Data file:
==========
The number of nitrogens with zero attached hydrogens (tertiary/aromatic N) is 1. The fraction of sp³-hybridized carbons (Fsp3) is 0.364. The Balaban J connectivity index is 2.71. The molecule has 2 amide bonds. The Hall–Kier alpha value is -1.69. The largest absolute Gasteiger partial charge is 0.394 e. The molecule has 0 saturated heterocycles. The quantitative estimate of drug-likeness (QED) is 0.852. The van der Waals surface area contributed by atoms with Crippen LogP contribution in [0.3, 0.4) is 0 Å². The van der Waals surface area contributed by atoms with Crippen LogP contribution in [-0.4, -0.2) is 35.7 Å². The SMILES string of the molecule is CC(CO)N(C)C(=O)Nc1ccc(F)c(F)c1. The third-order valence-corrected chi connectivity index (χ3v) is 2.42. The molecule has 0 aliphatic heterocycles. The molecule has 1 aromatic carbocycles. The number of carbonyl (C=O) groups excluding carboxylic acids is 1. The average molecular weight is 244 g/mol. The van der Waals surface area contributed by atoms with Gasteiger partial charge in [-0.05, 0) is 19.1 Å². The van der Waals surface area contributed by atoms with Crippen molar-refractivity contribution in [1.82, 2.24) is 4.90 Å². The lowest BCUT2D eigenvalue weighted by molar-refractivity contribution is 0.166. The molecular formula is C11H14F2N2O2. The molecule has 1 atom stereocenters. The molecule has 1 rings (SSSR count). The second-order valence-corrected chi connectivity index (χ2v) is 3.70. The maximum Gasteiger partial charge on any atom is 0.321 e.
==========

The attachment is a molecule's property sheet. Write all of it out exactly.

The number of nitrogens with zero attached hydrogens (tertiary/aromatic N) is 1. The fraction of sp³-hybridized carbons (Fsp3) is 0.364. The Balaban J connectivity index is 2.71. The molecule has 2 amide bonds. The Hall–Kier alpha value is -1.69. The largest absolute Gasteiger partial charge is 0.394 e. The molecule has 0 saturated heterocycles. The quantitative estimate of drug-likeness (QED) is 0.852. The van der Waals surface area contributed by atoms with Crippen LogP contribution in [0.3, 0.4) is 0 Å². The van der Waals surface area contributed by atoms with Crippen LogP contribution in [-0.4, -0.2) is 35.7 Å². The SMILES string of the molecule is CC(CO)N(C)C(=O)Nc1ccc(F)c(F)c1. The third-order valence-corrected chi connectivity index (χ3v) is 2.42. The molecule has 0 aliphatic heterocycles. The molecule has 1 aromatic carbocycles. The number of carbonyl (C=O) groups excluding carboxylic acids is 1. The average molecular weight is 244 g/mol. The van der Waals surface area contributed by atoms with Gasteiger partial charge in [-0.05, 0) is 19.1 Å². The van der Waals surface area contributed by atoms with Crippen molar-refractivity contribution in [1.82, 2.24) is 4.90 Å². The lowest BCUT2D eigenvalue weighted by molar-refractivity contribution is 0.166. The molecular formula is C11H14F2N2O2. The molecule has 1 atom stereocenters. The molecule has 1 rings (SSSR count). The second-order valence-corrected chi connectivity index (χ2v) is 3.70. The maximum Gasteiger partial charge on any atom is 0.321 e.